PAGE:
oc·​cul·​ta·​tion | \ ˌä-(ˌ)kəl-ˈtā-shən How to pronounce occultation (audio) \

Definition of occultation

1 : the state of being hidden from view or lost to notice
2 : the interruption of the light from a celestial body or of the signals from a spacecraft by the intervention of a celestial body especially : an eclipse of a star or planet by the moon

Examples of occultation in a Sentence

Recent Examples on the Web This also isn’t the first time that Gaia has predicted an occultation event, either. Joshua Hawkins, BGR, 15 June 2022 While occultation events aren’t uncommon in space observations—lunar eclipses happen quite often—one like this is fairly rare. Joshua Hawkins, BGR, 15 June 2022 The hour-long occultation is only visible from a narrow path across Earth, which includes North America and Europe. Jamie Carter, Forbes, 31 Dec. 2021 During an occultation, the planet passes behind the star. Ashley Strickland, CNN, 28 Sep. 2020 The team also observed the WASP-189 system during occultation—when a planet passes behind a star. Paola Rosa-aquino, Popular Science, 5 Oct. 2020 Known as a lunar occultation, the moon will seem to glide in front of Mars from 10 to 20 minutes, as seen across a vast portion of the central region of the continent. National Geographic, 2 Sep. 2020 Researchers were able to capture an occultation and a transit of the planet and the star using Cheops. Ashley Strickland, CNN, 28 Sep. 2020 European scientists are also collecting data from something called radio occultation, a relatively new system that uses the bending of GPS signals through the atmosphere to detect properties such as water vapor, temperature, and air pressure. Eric Niiler, Wired, 4 June 2020 See More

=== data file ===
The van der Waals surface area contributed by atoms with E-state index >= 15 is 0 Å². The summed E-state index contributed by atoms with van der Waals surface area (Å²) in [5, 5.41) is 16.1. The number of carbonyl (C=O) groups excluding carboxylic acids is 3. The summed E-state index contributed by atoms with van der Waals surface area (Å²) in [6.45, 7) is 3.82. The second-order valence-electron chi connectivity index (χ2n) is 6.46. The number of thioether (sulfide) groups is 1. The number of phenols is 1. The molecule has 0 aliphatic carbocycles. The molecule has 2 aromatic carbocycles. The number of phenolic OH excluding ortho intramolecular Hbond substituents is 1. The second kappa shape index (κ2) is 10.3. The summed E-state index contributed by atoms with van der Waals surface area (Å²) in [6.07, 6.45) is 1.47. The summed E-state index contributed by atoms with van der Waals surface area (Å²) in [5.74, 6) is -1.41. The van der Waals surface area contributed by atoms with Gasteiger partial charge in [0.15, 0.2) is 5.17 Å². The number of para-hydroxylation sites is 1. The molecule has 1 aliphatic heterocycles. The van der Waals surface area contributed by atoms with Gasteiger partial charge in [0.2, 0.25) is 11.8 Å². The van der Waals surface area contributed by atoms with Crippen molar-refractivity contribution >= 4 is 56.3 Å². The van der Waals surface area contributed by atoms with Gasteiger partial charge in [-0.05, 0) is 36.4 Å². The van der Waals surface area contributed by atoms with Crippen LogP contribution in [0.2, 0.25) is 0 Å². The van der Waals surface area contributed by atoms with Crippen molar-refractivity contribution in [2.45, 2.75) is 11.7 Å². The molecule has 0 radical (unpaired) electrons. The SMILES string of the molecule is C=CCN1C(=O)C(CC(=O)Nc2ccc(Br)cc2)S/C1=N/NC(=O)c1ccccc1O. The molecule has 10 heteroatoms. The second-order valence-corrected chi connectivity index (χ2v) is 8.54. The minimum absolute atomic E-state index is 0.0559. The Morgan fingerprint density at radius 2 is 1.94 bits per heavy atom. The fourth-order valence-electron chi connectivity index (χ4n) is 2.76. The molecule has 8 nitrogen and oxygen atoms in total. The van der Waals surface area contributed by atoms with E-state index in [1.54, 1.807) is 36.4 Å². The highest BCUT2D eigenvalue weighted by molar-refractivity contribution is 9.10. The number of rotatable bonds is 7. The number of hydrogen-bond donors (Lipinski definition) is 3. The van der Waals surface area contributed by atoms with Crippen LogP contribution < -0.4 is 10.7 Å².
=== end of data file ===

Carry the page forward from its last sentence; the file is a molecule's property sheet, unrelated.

These example sentences are selected automatically from various online news sources to reflect current usage of the word 'occultation.' Views expressed in the examples do not represent the opinion of Merriam-Webster or its editors. Send us feedback.

First Known Use of occultation

15th century, in the meaning defined at sense 1

History and Etymology for occultation

Middle English occultacion, borrowed from Latin occultātiōn-, occultātiō "concealment, interruption of light from a celestial body," from occultāre "to prevent from being seen, conceal, keep secret" + -tiōn- -tiō, suffix of verbal action — more at occult entry 1

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The first known use of occultation was in the 15th century

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occult balance

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Last Updated

16 Aug 2022

Cite this Entry

“Occultation.” Merriam-Webster.com Dictionary, Merriam-Webster, https://www.merriam-webster.com/dictionary/occultation. Accessed 19 Aug. 2022.

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More from Merriam-Webster on occultation

Britannica English: Translation of occultation for Arabic Speakers

Britannica.com: Encyclopedia article about occultation


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